Financial Services CEOs will accept reduced profits in support of environmentally sustainable investments reports PwC. According to the 27th annual PwC CEO Survey, 36% of CEOs said that investing in nature-based climate solutions was in progress. A further 5% have completed such a transition according to the survey.

PwC reports that a significant proportion of firms have taken demonstrable steps to aid in the ongoing climate transition. This is despite the backdrop of withdrawals from broader ESG mutual funds. And continued market challenges from high interest rates and the difficult macroeconomic environment.

Seizing the opportunity to lead in creating a sustainable future

Isabelle Jenkins, Leader of Financial Services, PwC UK, said: “The industry’s pivot towards sustainability is not just about mitigating risks. It is about seizing the opportunity to lead in the creation of a sustainable future.

“Financial Services faces possibly one of its most significant challenges. That is, how to align portfolios with the net zero transition and create a positive effect in global markets without jeopardising returns, and many of the world’s biggest firms are still unsure how to navigate this shift.

“However, our research shows that firms are seeking a smooth transition to decarbonisation. They are using portfolios to balance climate-related goals with their duty to meet performance targets.

The willingness to accept lower returns for climate-friendly investments is testament to the sector’s commitment to making a positive impact. Continued consistency and clarity from policymakers are vital if firms’ decarbonisation efforts are to make effective change.”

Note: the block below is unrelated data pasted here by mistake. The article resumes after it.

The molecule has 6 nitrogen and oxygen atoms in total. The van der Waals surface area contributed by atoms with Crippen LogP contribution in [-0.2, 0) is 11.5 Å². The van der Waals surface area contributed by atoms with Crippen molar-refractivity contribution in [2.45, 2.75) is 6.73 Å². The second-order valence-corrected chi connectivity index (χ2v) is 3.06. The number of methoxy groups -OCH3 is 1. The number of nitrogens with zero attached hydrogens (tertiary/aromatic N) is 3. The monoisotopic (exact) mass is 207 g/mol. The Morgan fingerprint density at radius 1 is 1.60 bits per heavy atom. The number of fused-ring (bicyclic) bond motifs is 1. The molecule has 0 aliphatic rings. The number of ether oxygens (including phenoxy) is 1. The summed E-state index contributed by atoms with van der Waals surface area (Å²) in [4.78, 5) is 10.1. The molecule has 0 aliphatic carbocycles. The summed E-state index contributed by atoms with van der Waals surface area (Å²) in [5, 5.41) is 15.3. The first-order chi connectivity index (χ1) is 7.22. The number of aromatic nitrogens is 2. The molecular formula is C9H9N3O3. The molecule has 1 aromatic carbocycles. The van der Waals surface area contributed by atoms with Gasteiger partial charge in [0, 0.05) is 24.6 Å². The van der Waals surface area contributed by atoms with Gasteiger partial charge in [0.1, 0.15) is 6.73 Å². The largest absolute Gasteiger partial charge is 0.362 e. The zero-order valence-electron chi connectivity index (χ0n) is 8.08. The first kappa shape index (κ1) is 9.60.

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Some 19% of FS CEOs acknowledge that, in the past five years, climate change has been a significant driver to a large or very large extent. Looking ahead, with an emphasis on proactive planning for the next three years, 30% expect climate change to be a major influence on their strategic adjustments for value delivery and capture. These percentages reflect the proportion of respondents forecasting that climate change having a large/very large impact on their business strategies.

UK green skills gap

Finally, just under half of firms are focusing on enhancing the skills of their existing workforce. The finding comes as the UK’s financial services sector faces an emerging green skills gap. That is according to research from PwC’s Green Jobs Barometer, launched late last year. The report was released in collaboration with the Financial Services Skills Commission (FSSC) and the Aldersgate Group. It found that the proportion of job vacancies in the sector that are identified as green increased from 0.26% in the 2019-2020 timeframe to 2.2% in 2022-2023. That represents a rise from a total of 4,900 jobs to 16,700. Given the scale of the green investment needed to meet Net Zero goals, PwC expects this growth to accelerate.